A Washington Reader
Literary Capital: A Washington Reader is a collection of narratives by residents of and visitors to Washington, DC. In other words, a real grab bag. Reach in and pull out goodies from Dickens, Emerson, and Melville, or put them back and retrieve more recent writings by Gore Vidal, Joan Didion, or Allen Drury.
The contents range from journal entries to short stories, poetry, excerpts from novels and autobiographies, slave narratives, and travel essays. Edited by Christopher Sten, an English professor at George Washington University, this anthology provides a handy guide to writings “that offer valuable insights into the character and history of the city.” The pieces are loosely grouped by theme within chronological periods such as Early Impressions (1800-1860), Race, Slavery, Civil War (1830-1905), Reconstruction and National Expansion (1865-1910), Minority Reports (1880-2000), Private Lives and Public Views (1920-2010), Poetry and Politics (1920-2010), and Power, Corruption, and Crisis (1950-2010).
This reader is bound to appeal to history buffs as well as anyone with ties to the city or visitors who might want a souvenir of its literary output. There is a map showing where fifteen notable Washington, DC authors lived, including Frederick Douglass, Langston Hughes, and Walt Whitman.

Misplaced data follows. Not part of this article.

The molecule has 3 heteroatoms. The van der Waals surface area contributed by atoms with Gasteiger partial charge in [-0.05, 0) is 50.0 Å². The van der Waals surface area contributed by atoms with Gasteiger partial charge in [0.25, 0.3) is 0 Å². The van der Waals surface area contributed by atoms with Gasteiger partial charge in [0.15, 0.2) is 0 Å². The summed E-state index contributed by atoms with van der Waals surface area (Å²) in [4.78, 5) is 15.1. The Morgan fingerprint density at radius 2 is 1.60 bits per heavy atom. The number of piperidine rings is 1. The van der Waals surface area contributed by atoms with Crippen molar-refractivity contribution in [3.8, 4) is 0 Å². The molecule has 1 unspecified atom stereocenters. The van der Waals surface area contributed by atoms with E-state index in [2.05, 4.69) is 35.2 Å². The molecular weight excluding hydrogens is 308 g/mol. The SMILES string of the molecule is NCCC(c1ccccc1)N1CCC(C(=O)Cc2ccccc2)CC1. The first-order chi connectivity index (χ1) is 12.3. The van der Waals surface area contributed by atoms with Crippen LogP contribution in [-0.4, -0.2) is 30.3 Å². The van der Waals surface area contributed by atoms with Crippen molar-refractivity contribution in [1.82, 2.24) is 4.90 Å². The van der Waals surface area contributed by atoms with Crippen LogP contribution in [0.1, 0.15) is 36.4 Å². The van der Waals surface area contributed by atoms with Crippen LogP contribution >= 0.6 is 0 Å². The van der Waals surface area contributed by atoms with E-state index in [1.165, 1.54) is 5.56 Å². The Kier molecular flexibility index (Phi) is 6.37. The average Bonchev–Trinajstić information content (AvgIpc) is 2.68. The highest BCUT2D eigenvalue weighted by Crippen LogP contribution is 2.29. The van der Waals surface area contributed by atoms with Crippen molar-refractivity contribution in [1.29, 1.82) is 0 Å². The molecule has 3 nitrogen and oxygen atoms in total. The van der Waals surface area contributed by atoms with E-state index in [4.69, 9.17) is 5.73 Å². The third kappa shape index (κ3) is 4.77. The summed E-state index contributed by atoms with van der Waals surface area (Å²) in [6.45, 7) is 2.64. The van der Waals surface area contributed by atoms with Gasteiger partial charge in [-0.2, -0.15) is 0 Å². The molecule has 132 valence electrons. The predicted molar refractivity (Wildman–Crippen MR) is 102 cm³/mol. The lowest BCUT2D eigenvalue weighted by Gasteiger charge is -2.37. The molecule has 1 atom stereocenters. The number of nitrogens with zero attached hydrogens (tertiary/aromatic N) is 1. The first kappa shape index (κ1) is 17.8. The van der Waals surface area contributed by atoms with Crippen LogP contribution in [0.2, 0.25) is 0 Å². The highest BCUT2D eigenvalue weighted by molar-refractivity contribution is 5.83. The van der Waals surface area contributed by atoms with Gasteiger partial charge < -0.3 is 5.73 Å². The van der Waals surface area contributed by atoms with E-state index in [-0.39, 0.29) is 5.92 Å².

Although in many cases the connection between an author and the city is tenuous, this book does bring together both native and naturalized Washington writers who are “careful observers of American culture.” They provide informed views of the people and the political antics that have long driven the nation’s capitol, from its founding to its present administration. As the editor notes, “What I have sought to create is a collection of representative writings in a wide range of genres … [in which] the author reveals a felt knowledge of the city or a lively connection with its past or present, real or imagined.”
The collection offers the chance to sample works by writers you may never have read. “The Congressman Who Loved Flaubert” by Ward Just, a Washington Post reporter turned novelist, is about a man who weighs the risks—and political payoff—of backing a resolution to end an unpopular war. It could just as well have been written today, speaking of Iraq/Afghanistan rather than Vietnam, and shows how little the legislative process has changed: “The resolution is redrafted into harmless form and is permitted to languish. The language incomprehensible, at the end it becomes an umbrella under which anyone could huddle.”
The national government serving as backdrop, or foil, to the featured lives of local residents is really what makes Washington writing an unusually rich, if sometimes schizoid, body of work, according to the editor. Although it’s a stretch to say that Washington “has always been a magnet for writers” in the sense of a literary mecca such as New York City, it still provides the setting of what Dickens once called the city of “magnificent intentions.”
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